*If you have more than one hand on a sheet, bubble cut around the hands. If there is one hand per sheet, just give each kid their hand.
*I write each kid's name at the bottom of the hand where the wrist begins. That way I can tell whose is whose after I bake them, and so mom will remember whose hand it belongs to :) If you want to also write the year, you can do that, too.
*Kids can now color their hands. I have my students draw a heart in the palm first, but for younger kids who can't draw hearts, I drew it for them.
*Once they have colored their hands on the ROUGH side, they need to be cut out. If you have young students, you will probably want to cut them out. You don't want them to cut off their fingers (of their shrinky dinks, not their real fingers!) and the edges of the plastic can get quite sharp. I even cut out my older kids' hands, too, because I didn't want to have to buy more paper. But if you have older kids, you may trust them to be careful and meticulous :)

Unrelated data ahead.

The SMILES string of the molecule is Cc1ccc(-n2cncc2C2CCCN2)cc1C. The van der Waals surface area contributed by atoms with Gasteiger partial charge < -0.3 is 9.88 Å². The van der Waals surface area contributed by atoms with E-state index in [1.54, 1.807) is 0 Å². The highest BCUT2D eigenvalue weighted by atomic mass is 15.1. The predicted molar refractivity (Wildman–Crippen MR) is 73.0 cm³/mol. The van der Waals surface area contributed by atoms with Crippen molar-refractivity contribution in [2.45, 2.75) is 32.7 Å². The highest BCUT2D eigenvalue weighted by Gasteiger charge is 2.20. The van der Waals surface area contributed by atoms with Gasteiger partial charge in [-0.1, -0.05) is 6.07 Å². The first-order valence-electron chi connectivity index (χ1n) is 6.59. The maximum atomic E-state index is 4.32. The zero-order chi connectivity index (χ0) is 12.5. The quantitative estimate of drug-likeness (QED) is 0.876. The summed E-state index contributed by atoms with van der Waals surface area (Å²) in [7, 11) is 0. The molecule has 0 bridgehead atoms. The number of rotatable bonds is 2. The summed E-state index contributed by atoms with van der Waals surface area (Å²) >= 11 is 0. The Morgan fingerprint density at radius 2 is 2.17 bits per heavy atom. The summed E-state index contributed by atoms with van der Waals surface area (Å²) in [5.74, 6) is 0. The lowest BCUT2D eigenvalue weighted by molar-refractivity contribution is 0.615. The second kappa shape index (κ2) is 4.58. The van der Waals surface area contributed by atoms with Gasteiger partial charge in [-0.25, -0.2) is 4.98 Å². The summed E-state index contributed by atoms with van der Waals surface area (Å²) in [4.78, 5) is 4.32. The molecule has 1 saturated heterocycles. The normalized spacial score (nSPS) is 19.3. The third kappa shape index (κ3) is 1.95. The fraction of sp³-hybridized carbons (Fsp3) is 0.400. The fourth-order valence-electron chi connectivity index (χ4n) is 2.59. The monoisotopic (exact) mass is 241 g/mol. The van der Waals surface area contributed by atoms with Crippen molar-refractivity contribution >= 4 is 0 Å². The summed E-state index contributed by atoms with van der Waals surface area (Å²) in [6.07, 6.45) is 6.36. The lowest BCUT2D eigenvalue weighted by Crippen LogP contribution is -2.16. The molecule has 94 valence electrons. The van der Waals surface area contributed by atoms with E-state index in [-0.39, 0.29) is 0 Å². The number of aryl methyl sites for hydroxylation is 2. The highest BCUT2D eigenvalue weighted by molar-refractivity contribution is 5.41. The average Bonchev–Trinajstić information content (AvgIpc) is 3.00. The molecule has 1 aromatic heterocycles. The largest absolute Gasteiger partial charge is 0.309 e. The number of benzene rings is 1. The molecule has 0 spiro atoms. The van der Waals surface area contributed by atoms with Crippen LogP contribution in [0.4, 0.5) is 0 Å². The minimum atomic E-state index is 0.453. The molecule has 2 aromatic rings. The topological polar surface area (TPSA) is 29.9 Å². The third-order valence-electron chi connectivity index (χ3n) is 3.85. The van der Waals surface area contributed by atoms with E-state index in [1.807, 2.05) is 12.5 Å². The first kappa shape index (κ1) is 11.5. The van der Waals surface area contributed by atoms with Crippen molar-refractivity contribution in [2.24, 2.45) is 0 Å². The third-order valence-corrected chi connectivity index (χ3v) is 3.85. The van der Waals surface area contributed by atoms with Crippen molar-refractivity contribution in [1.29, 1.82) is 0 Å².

*Collect them to bring them home to bake.
*That night, I follow the directions included with the shrinky dink paper to bake them. My first time doing this, I messed up a couple of hands because I panicked when I saw them folding up on themselves and pulled them out of the oven to fix them. Well, apparently this is quite normal (It has been a long time since I made shrinky dinks as a child!) So guess what we did the next day at school? New hands were made! Give yourself a few days to get these done and you will save yourself stress! Again, learn from my mistakes! :)

Baking